#2779 – 1993 29c National Postal Museum: Starting the System

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U.S. #2779
29¢ Starting the System
National Postal Museum
 
Issue Date: July 30, 1993
City: Washington, DC
Quantity: 37,500,000
Printed By: American Bank Note Company
Printing Method:
Lithographed and engraved
Perforations:
11
Color: Multicolored
 

National Postal Museum Opens 

On July 30, 1993, the Smithsonian National Postal Museum opened in Washington, D.C.

The history of the National Postal Museum (NPM) dates back 1886. It was that year that the National Philatelic Collection was first established with the donation of a sheet of 10¢ Confederate stamps. In the coming years, individuals, foreign governments, and American government agencies helped the collection grow through donations. Today it consists of more than 5.9 million items.

Between 1908 and 1963, the National Philatelic Collection resided in the Smithsonian’s Arts and Industries Building on the National Mall. Then in 1964 it was moved to the National Museum of American History.

Realizing the need for a permanent home for the National Philatelic Collection, the National Postal Museum was established on November 6, 1990 as a joint project between the Smithsonian Institution and USPS. The former City Post Office Building, built in 1914, was selected as the site for the new museum.

The National Postal Museum officially opened to the public on July 30, 1993. Some 10,000 people visited the museum during that opening weekend. And four new stamps were issued there on opening day to commemorate the event. These stamps were a joint effort between the USPS, the National Postal Museum, and the Citizen Stamp Advisory Committee. The museum director at the time said these “stamps were in effect like a miniature visit to the museum” because they picture several items that can be found there.

The National Postal Museum is home to one of the world’s largest and most comprehensive stamp collections. Fascinating interactive exhibits tell the colorful history of the nation’s mail service. Collections include postal stationary and postal history from before the first stamps were issued, vehicles that transported the mail, mailboxes, meters, greeting cards, Owney the postal dog, and lots more.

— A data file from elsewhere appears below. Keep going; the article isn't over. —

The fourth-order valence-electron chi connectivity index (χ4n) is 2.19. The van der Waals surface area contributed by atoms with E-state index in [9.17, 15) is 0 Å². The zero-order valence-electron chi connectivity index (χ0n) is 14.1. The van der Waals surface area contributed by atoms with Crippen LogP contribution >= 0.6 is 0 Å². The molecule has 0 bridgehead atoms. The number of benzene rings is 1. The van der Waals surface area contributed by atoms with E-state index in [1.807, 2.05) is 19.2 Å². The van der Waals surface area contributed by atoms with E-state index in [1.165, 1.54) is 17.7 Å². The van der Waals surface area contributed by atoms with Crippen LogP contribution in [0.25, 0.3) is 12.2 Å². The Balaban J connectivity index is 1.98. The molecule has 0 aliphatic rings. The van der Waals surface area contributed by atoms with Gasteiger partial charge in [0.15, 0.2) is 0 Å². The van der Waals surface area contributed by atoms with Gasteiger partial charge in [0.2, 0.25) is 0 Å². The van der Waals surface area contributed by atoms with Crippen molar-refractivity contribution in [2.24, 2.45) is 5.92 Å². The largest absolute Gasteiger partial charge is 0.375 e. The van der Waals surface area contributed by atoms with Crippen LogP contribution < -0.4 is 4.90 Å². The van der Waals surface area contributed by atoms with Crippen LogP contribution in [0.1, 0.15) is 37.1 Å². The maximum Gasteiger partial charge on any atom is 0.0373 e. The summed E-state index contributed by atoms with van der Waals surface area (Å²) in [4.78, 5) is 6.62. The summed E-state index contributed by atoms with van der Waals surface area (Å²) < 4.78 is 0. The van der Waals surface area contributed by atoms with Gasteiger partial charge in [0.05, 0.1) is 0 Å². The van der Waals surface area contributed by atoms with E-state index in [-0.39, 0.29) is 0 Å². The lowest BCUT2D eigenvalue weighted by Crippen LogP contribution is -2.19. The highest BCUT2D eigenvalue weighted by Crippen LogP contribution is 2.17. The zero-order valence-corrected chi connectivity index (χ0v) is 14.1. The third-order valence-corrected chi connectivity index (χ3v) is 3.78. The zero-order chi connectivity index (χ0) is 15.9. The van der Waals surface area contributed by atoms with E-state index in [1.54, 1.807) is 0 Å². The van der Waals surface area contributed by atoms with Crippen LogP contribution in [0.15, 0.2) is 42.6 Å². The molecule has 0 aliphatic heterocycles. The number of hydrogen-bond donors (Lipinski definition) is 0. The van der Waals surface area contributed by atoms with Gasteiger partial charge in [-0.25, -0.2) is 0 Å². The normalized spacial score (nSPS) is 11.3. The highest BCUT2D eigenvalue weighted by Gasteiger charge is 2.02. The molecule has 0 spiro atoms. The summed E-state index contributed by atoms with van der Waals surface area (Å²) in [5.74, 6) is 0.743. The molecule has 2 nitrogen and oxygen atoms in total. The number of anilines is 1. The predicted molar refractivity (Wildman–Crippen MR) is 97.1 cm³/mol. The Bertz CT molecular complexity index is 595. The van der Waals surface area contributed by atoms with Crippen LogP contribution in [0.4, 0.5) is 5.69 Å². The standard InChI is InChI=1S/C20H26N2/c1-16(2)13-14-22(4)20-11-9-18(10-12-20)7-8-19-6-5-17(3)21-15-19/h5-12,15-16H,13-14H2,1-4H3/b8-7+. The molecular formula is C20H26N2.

In 1997, the National Postal Museum hosted an inaugural ball for Vice President Al Gore. That same year it received full states as a Smithsonian Institution National Museum. And in 2013, the National Postal Museum opened the world’s largest stamp gallery – the William H. Gross Stamp Gallery, named for its main benefactor. The 12,000-square-foot facility houses some of the greatest stamp rarities and is a mecca for collectors around the world.

Click here to visit the National Postal Museum’s website and here for the William H. Gross Stamp Gallery site.

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U.S. #2779
29¢ Starting the System
National Postal Museum
 
Issue Date: July 30, 1993
City: Washington, DC
Quantity: 37,500,000
Printed By: American Bank Note Company
Printing Method:
Lithographed and engraved
Perforations:
11
Color: Multicolored
 

National Postal Museum Opens 

On July 30, 1993, the Smithsonian National Postal Museum opened in Washington, D.C.

The history of the National Postal Museum (NPM) dates back 1886. It was that year that the National Philatelic Collection was first established with the donation of a sheet of 10¢ Confederate stamps. In the coming years, individuals, foreign governments, and American government agencies helped the collection grow through donations. Today it consists of more than 5.9 million items.

Between 1908 and 1963, the National Philatelic Collection resided in the Smithsonian’s Arts and Industries Building on the National Mall. Then in 1964 it was moved to the National Museum of American History.

Realizing the need for a permanent home for the National Philatelic Collection, the National Postal Museum was established on November 6, 1990 as a joint project between the Smithsonian Institution and USPS. The former City Post Office Building, built in 1914, was selected as the site for the new museum.

The National Postal Museum officially opened to the public on July 30, 1993. Some 10,000 people visited the museum during that opening weekend. And four new stamps were issued there on opening day to commemorate the event. These stamps were a joint effort between the USPS, the National Postal Museum, and the Citizen Stamp Advisory Committee. The museum director at the time said these “stamps were in effect like a miniature visit to the museum” because they picture several items that can be found there.

The National Postal Museum is home to one of the world’s largest and most comprehensive stamp collections. Fascinating interactive exhibits tell the colorful history of the nation’s mail service. Collections include postal stationary and postal history from before the first stamps were issued, vehicles that transported the mail, mailboxes, meters, greeting cards, Owney the postal dog, and lots more.

In 1997, the National Postal Museum hosted an inaugural ball for Vice President Al Gore. That same year it received full states as a Smithsonian Institution National Museum. And in 2013, the National Postal Museum opened the world’s largest stamp gallery – the William H. Gross Stamp Gallery, named for its main benefactor. The 12,000-square-foot facility houses some of the greatest stamp rarities and is a mecca for collectors around the world.

Click here to visit the National Postal Museum’s website and here for the William H. Gross Stamp Gallery site.